This novel centers on Petra, who's evacuated with her family to another planet because a comet is about to strike Earth.

When they arrive at the new planet, Petra is the only one whose memories haven't been wiped. As a result, Petra must find ways to preserve her people's history.

Half-coming-of-age tale and half-Orwellian thriller, The Last Cuentista is an engaging novel that offers layers of mind-blowing discoveries.

5. Upgrade (Blake Crouch)

Gene manipulation isn't as hot of a topic as it was several decades ago, but Blake Crouch's Upgrade tackles the subject in a new way while raising the stakes in this near-future dystopian reality.

The story follows special agent Logan Ramsay, who discovers that his mind and body have been altered. When he becomes a target of the authorities, he must use his new abilities to solve his world's problems.

As basic as the premise is, Upgrade is elevated by its fully realized setting and its detailed storytelling about a decaying world that has outlawed gene research. At its center is a reluctant hero, whose presence and exploits make this an unforgettable sci-fi thriller.

4. Deep Wheel Orcadia (Harry Josephine Giles)

Survival is a frequent theme in sci-fi stories that are set in space, and that's no different in the wildly abstract Deep Wheel Orcadia.

The novel centers on two individuals, Astrid and Darling, who meet at a space station after arriving from their different realms. Their stay unexpectedly becomes a fight for survival and morality.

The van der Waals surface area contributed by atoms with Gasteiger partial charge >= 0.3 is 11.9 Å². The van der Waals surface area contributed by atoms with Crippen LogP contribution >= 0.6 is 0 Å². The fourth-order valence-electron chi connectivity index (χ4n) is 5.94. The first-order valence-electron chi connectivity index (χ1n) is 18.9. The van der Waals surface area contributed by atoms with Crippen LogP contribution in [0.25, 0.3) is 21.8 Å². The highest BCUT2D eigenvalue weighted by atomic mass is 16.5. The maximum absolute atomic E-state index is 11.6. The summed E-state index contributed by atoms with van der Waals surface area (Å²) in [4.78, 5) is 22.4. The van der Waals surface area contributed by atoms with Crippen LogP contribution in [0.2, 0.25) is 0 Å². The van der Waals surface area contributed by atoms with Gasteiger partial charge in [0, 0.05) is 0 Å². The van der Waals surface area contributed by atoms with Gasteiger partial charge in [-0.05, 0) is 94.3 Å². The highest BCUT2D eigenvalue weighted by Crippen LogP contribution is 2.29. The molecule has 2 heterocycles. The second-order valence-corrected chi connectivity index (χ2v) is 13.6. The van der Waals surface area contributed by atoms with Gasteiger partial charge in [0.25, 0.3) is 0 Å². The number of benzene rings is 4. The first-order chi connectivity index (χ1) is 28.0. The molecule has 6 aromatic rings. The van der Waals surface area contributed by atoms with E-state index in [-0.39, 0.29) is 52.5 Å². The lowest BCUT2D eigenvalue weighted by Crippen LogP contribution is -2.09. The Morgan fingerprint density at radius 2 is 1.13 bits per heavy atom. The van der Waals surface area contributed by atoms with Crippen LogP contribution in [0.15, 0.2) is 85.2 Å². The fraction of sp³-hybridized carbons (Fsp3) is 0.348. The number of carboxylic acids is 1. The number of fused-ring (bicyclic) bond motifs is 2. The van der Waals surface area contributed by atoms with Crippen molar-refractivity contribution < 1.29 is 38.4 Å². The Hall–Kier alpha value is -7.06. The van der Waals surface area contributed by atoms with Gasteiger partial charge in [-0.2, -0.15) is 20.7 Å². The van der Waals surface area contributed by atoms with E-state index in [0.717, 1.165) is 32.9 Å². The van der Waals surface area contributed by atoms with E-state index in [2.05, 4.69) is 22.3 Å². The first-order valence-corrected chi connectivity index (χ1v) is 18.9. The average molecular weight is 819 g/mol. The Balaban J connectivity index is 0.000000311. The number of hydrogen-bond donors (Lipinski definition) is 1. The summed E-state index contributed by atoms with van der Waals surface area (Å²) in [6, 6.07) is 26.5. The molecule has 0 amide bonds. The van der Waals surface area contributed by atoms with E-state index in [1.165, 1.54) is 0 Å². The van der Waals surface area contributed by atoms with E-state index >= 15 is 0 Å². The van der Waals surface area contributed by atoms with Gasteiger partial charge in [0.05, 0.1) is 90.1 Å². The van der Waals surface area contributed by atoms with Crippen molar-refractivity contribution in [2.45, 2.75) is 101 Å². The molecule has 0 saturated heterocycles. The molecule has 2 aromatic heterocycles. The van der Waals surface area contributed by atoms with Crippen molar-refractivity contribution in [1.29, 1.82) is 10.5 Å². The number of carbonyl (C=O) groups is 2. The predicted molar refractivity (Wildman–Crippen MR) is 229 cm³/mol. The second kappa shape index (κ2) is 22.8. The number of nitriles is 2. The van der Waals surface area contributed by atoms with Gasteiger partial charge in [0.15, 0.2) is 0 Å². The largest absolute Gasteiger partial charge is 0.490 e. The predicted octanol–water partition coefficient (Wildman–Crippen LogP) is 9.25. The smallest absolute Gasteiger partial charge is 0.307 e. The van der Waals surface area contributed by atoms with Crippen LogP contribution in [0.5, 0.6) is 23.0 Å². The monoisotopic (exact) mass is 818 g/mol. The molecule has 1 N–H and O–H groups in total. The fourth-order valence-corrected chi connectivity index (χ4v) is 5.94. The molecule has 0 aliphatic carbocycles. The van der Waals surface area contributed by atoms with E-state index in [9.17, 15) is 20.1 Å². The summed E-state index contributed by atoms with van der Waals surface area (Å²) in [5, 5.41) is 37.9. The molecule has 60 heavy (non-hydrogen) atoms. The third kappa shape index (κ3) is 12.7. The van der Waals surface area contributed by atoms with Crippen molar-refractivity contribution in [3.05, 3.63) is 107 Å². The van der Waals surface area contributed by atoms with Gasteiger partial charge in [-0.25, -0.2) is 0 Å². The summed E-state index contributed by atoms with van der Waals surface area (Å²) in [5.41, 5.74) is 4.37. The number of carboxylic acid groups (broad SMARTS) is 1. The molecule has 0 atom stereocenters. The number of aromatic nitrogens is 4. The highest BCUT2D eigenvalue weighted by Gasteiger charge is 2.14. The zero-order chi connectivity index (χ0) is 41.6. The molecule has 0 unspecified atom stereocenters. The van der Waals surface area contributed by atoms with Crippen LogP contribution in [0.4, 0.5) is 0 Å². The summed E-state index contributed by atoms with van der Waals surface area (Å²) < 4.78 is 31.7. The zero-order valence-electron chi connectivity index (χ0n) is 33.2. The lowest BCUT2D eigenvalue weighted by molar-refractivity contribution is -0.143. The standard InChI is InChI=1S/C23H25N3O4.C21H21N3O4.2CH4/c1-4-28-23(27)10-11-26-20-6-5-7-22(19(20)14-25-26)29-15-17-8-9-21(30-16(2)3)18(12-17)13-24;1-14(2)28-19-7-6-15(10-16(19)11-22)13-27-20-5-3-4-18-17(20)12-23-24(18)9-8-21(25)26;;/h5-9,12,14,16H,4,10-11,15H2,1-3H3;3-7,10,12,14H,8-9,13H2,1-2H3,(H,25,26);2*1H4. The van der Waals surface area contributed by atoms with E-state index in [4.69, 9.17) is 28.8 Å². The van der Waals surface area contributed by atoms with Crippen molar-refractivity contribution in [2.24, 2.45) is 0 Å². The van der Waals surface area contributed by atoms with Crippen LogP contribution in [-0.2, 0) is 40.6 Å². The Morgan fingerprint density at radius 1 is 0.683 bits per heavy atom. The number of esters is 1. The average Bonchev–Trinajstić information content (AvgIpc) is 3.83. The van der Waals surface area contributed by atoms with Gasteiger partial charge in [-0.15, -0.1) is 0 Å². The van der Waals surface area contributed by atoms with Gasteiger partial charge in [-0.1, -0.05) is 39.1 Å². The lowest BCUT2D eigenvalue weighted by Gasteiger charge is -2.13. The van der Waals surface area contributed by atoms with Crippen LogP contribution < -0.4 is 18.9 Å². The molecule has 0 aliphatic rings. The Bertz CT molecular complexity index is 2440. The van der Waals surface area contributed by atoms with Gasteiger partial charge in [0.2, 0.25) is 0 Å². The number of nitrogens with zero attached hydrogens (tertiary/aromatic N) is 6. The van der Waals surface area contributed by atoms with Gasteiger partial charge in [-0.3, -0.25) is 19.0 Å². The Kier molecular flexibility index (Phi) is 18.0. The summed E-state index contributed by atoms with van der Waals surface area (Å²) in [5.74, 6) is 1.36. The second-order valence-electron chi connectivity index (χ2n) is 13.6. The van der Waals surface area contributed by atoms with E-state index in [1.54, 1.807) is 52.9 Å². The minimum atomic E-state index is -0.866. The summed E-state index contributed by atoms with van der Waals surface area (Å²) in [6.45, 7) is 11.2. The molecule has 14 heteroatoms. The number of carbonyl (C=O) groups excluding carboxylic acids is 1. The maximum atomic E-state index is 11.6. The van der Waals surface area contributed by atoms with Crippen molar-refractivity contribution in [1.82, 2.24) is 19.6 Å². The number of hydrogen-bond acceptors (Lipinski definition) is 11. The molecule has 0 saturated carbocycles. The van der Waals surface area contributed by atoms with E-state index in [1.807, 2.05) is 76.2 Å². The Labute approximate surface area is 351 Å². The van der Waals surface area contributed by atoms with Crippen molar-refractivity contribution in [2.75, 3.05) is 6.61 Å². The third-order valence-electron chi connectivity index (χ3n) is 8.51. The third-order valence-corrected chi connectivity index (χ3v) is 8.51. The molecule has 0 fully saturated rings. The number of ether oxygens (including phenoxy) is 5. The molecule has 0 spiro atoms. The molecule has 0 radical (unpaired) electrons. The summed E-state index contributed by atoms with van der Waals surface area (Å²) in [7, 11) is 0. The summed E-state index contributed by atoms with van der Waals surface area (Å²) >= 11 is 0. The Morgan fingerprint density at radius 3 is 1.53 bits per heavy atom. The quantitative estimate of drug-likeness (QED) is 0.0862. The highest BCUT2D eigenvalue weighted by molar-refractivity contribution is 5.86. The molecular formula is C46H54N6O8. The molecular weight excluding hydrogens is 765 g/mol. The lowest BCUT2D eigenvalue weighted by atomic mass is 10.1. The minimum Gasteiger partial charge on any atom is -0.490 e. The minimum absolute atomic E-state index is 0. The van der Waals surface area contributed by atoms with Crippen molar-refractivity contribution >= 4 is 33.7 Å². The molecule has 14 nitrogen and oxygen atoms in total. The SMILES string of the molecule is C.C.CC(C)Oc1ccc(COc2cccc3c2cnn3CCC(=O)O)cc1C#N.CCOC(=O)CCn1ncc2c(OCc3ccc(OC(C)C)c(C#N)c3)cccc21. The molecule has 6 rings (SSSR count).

Deep Wheel Orcadia has one truly impressive element that really stands out: its use of the Orkney dialect as a cultural backdrop that poetically enhances its approach to storytelling. Melodic on its writing, this is one transformative sci-fi novel.

3. How High We Go in the Dark (Sequoia Nagamatsu)

How High We Go in the Dark was one of the most anticipated titles on our list, promising a bleak portrait of a struggling future. But from within that bleakness, optimism managed to shine through.

Filled with episodic stories featuring different characters, How High We Go in the Dark by Sequoia Nagamatsu navigates a connected theme about grief and human connection in the oddest ways.

One story is about a scientist who's tasked with finding a cure, only to find that one of the test pigs can speak. Another story is about a painter and her granddaughter in their search of a new home planet.

2. Sea of Tranquility (Emily St. John Mandel)

The trope of parallel universes has been hot for the last several years, across all mediums in science fiction. But some stories did it better than others, and Sea of Tranquility is one of the better ones.

Sea of Tranquility depicts three timelines, all facing a parallel course of events. Investigating those events is a detective who uncovers an anomaly in time, with a haunting chord that connects all three timelines.

Sea of Tranquility deftly blends the neo-noir detective genre with elements of period piece and time travel to result in a fascinating tale that explores the limits of humankind.

1. The Kaiju Preservation Society (John Scalzi)

Set during the COVID-19 pandemic lockdowns, The Kaiju Preservation Society focuses on food delivery app driver Jamie Gray.

One of his stops leads him to a friend who introduces him to a secret program that uncovers an alternative Earth-like dimension where kaiju-like creatures roam.

The Kaiju Preservation Society turns a familiar genre—the creature feature—into an urgently cautionary tale about humanity's tendency to tamper with nature. It's the perfect blend of two worlds: spy thrillers and kaiju monster movies, all in expertly written book form.